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Nutrition Science Department

Discover Your Passion

Our exciting programs offer more than just the basics – we train highly competent registered dieticians and leaders in nutrition research that will change the diet and nutrition landscape. Let us show you how.

Nutrition Sciences Department

The Department of Nutrition Sciences at Drexel University is paving the way for future researchers and registered dietitians. Our Bachelor of Science, master's and PhD programs prepare students to work in a variety of careers that span the gamut from community work and clinical practice to cutting edge research.

This is a particularly exciting time for nutritionists since so many individuals are taking responsibility for maintaining and enhancing their health. We are committed to the discovery of new information about the relationships between diet, physical activity, health and disease and the application of such knowledge to individuals, communities and entire populations.

In September 2011, the Department of Nutrition Sciences, Drexel Recreation Center and University Wellness collaboratively formed the Drexel Center for Nutrition & Performance (CNP), with the mission of providing evidence-based nutrition advice to the Drexel Community and the greater Philadelphia area. The Center offers year-long internships for selected undergraduate and graduate students from the Department of Nutrition Sciences. This provides exceptional hands-on experience that prepares students for application to practice programs, employment opportunities and graduate programs.

Center for Nutrition & Performance (CNP)
Drexel's Center for Nutrition & Performance provides students a hands-on learning experience through the development and implementation of nutrition education programs for members of the Drexel community.


The following programs are offered through the Department of Nutrition Sciences. Please contact us or plan to visit us if we can provide further information about opportunities in this important discipline that bridges the basic and applied sciences.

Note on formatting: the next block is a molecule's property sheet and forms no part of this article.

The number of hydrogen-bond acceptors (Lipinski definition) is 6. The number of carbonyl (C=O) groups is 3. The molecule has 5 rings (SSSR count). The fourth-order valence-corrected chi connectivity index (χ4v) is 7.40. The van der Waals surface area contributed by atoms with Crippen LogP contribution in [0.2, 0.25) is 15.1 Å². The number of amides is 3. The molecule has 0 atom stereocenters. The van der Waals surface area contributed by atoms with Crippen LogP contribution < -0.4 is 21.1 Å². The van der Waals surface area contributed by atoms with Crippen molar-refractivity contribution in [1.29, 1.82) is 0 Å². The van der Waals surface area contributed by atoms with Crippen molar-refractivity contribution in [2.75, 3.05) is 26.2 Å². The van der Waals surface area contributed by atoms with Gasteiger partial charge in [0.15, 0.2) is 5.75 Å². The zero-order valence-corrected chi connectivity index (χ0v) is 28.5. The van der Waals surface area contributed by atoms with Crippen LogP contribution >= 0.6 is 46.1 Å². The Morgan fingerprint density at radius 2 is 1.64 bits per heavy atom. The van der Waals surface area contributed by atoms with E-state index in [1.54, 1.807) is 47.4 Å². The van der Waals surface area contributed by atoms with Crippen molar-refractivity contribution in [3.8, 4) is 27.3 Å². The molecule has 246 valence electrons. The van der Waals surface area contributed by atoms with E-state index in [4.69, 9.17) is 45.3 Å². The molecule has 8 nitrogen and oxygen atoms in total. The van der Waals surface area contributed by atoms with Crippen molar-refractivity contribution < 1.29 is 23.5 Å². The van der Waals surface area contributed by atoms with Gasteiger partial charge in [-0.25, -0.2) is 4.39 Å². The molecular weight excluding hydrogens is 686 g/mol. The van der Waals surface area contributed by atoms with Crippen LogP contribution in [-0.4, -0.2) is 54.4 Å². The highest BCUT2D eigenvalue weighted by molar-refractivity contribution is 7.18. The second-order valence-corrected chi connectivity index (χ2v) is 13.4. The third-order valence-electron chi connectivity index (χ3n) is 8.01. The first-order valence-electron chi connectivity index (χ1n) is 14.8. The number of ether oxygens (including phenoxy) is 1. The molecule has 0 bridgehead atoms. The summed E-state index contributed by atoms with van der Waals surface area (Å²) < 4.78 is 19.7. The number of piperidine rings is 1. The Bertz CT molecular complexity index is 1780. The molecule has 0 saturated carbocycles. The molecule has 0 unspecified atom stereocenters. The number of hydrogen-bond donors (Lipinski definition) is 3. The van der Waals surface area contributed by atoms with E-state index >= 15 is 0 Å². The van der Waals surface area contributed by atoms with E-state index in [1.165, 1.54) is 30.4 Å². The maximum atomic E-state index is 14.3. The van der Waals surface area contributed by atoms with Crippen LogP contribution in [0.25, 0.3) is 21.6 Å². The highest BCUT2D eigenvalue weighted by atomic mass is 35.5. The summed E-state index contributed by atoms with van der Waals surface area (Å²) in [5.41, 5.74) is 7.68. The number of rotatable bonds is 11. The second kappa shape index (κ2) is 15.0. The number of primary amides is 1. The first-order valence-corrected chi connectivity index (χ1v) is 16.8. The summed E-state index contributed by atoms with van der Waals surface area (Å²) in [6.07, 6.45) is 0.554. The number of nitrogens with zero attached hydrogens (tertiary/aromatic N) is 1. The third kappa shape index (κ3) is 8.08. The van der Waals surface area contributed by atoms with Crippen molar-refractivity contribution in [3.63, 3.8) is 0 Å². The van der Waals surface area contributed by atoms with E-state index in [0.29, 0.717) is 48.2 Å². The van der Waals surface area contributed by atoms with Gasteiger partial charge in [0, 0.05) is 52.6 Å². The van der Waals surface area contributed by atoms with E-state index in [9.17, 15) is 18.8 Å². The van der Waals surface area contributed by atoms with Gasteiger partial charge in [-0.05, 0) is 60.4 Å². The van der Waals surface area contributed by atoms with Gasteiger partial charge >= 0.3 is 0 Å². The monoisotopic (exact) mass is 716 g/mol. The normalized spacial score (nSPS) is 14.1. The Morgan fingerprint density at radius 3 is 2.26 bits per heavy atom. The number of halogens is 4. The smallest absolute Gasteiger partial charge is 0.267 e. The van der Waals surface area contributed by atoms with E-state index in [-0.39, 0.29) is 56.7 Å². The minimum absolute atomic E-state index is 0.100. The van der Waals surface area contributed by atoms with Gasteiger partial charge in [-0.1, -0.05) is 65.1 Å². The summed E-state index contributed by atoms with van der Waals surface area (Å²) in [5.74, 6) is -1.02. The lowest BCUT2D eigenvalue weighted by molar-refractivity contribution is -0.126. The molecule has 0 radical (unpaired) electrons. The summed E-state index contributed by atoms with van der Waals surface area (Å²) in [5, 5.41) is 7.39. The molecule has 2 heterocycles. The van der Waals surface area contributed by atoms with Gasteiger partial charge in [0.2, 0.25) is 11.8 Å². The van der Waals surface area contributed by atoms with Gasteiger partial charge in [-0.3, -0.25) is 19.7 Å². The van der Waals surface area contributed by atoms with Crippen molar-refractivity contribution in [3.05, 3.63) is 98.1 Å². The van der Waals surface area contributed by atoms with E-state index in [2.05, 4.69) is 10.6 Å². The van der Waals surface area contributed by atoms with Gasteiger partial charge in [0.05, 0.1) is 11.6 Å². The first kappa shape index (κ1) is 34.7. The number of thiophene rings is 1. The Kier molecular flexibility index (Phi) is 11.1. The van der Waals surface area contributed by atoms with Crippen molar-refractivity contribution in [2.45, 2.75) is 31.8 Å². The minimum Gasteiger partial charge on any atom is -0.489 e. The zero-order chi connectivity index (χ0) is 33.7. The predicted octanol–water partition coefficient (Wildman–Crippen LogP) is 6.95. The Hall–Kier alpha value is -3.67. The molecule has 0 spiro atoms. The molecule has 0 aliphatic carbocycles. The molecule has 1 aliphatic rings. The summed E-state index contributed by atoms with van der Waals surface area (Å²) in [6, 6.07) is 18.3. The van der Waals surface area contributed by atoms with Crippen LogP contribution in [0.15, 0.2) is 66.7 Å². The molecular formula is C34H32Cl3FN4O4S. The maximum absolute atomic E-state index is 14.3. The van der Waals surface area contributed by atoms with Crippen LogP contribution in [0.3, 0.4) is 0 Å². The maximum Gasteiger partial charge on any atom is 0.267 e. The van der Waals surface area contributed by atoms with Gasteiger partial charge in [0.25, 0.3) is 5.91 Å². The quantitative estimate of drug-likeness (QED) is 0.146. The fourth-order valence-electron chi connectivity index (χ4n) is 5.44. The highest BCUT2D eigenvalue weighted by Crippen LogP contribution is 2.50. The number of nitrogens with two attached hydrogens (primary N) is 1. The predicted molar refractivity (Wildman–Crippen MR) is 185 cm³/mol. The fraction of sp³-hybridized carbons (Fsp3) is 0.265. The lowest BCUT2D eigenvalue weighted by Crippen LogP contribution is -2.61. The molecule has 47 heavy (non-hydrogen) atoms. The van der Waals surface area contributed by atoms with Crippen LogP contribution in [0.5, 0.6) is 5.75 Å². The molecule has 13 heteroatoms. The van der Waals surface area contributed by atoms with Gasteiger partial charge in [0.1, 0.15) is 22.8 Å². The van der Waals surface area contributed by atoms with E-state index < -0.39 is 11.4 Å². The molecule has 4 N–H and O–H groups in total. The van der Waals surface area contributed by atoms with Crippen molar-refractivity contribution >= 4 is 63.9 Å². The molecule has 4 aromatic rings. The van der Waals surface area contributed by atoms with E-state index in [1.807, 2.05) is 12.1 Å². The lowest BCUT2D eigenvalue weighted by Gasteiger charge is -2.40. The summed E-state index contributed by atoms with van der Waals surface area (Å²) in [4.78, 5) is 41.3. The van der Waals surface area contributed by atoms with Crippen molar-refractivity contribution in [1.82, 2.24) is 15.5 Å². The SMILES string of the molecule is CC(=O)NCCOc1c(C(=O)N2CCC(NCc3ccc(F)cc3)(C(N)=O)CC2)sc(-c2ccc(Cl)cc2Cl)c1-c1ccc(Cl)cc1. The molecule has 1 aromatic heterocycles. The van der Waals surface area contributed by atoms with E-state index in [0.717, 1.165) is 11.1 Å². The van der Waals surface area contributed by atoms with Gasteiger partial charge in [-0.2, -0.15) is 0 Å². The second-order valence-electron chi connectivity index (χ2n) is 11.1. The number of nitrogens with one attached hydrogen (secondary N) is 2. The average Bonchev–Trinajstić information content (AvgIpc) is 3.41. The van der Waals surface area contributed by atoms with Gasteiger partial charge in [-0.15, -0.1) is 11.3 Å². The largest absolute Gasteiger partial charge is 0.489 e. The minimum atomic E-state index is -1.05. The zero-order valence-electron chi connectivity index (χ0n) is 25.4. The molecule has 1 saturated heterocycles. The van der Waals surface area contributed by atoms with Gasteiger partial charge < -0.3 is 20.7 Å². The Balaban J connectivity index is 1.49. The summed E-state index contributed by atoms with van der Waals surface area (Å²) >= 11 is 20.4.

Nutrition Sciences Faculty

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EAT RIGHT PHILLY 2019-2020 team standing in front of a fountain and City Hall.Since 2002, Drexel University's Pennsylvania Supplemental Nutrition Assistance Program-Education (PA SNAP-Ed)/ EAT RIGHT PHILLY has been working with the School District of Philadelphia to make nutrition a priority. Part of the College of Nursing and Health Professions (CNHP) Department of Nutrition, this program is funded annually through a grant from the U.S. Department of Agriculture to empower students and adults in over 70 schools in the district to make healthier food and lifestyle choices. The goal of SNAP-Ed "is to improve the likelihood that persons eligible for SNAP will make nutritious food choices within a limited budget and choose physically active lifestyles consistent with the current Dietary Guidelines for Americans." EAT RIGHT PHILLY uses an evidence-based curriculum and strategies to encourage children and adults to make positive daily choices. The COVID-19 pandemic has posed challenges for delivering this CNHP program that school children and adults have come to rely on and enjoy.

Male high school students cutting up apples in EAT RIGHT PHILLY nutrition class.One of the goals of Pennsylvania's Blueprint for a Hunger-Free Pennsylvania initiative is educating individuals and families on nutrition needs for a healthy life, so the continued partnership that Drexel University's EAT RIGHT PHILLY has with PA SNAP-Ed is vital. "As one of the seven EAT RIGHT PHILLY partners, we are providing free interactive nutrition lessons and outreach programs to SNAP-eligible participants in schools and community sites in Philadelphia," said Judy Ensslin, Program Director. "Our team works with district staff to creatively weave nutrition education into classrooms while making it fun, sustainable and accessible," she added.

The EAT RIGHT PHILLY team of 18—administrative staff, program managers, nutrition coordinators, graduate and undergraduate student employees —is led by Principal Investigator Jennifer Quinlan, PhD and Program Director Judy Ensslin, MS, RDN, LDN. The team traditionally uses a variety of in-person strategies —nutrition and cooking lessons, recipes, demonstrations; food tastings including a fruit/vegetable of the month; school wellness and food access initiatives; hydration, physical activity and school breakfast promotions; and gardening—to make programs fun and engaging. Since March 2020, however, EAT RIGHT PHILLY coordinators adapted to 100 percent online learning, conducting virtual lessons, food demonstrations, and other programs to keep students involved and connected. The Eat Right Philly staff shared what they bought at grocery stores in "unbagging" videos on social media, recorded movement breaks videos, discussed healthy breakfast options, created recipe videos and even inspired some caregivers to have food tasting at home with their children.